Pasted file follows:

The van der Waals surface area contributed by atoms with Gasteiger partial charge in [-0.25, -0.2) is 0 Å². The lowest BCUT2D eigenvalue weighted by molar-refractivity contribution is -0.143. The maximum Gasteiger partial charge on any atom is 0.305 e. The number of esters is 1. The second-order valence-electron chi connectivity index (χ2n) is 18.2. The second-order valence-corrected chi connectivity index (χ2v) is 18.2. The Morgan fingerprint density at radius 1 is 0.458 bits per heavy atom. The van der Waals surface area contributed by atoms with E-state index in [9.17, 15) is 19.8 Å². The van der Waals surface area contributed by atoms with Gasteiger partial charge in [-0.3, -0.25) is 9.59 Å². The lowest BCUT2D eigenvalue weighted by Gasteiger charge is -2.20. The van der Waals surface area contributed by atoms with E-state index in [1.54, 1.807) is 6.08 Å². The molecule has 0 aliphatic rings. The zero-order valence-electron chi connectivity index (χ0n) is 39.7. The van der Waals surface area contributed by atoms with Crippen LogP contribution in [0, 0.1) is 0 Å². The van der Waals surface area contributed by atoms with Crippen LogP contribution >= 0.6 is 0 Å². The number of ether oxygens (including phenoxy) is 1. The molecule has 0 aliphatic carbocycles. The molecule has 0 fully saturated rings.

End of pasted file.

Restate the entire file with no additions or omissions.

The van der Waals surface area contributed by atoms with Gasteiger partial charge in [-0.25, -0.2) is 0 Å². The lowest BCUT2D eigenvalue weighted by molar-refractivity contribution is -0.143. The maximum Gasteiger partial charge on any atom is 0.305 e. The number of esters is 1. The second-order valence-electron chi connectivity index (χ2n) is 18.2. The second-order valence-corrected chi connectivity index (χ2v) is 18.2. The Morgan fingerprint density at radius 1 is 0.458 bits per heavy atom. The van der Waals surface area contributed by atoms with E-state index in [9.17, 15) is 19.8 Å². The van der Waals surface area contributed by atoms with Gasteiger partial charge in [-0.3, -0.25) is 9.59 Å². The lowest BCUT2D eigenvalue weighted by Gasteiger charge is -2.20. The van der Waals surface area contributed by atoms with E-state index in [1.54, 1.807) is 6.08 Å². The molecule has 0 aliphatic rings. The zero-order valence-electron chi connectivity index (χ0n) is 39.7. The van der Waals surface area contributed by atoms with Crippen LogP contribution in [0, 0.1) is 0 Å². The van der Waals surface area contributed by atoms with Crippen LogP contribution >= 0.6 is 0 Å². The number of ether oxygens (including phenoxy) is 1. The molecule has 0 aliphatic carbocycles. The molecule has 0 fully saturated rings.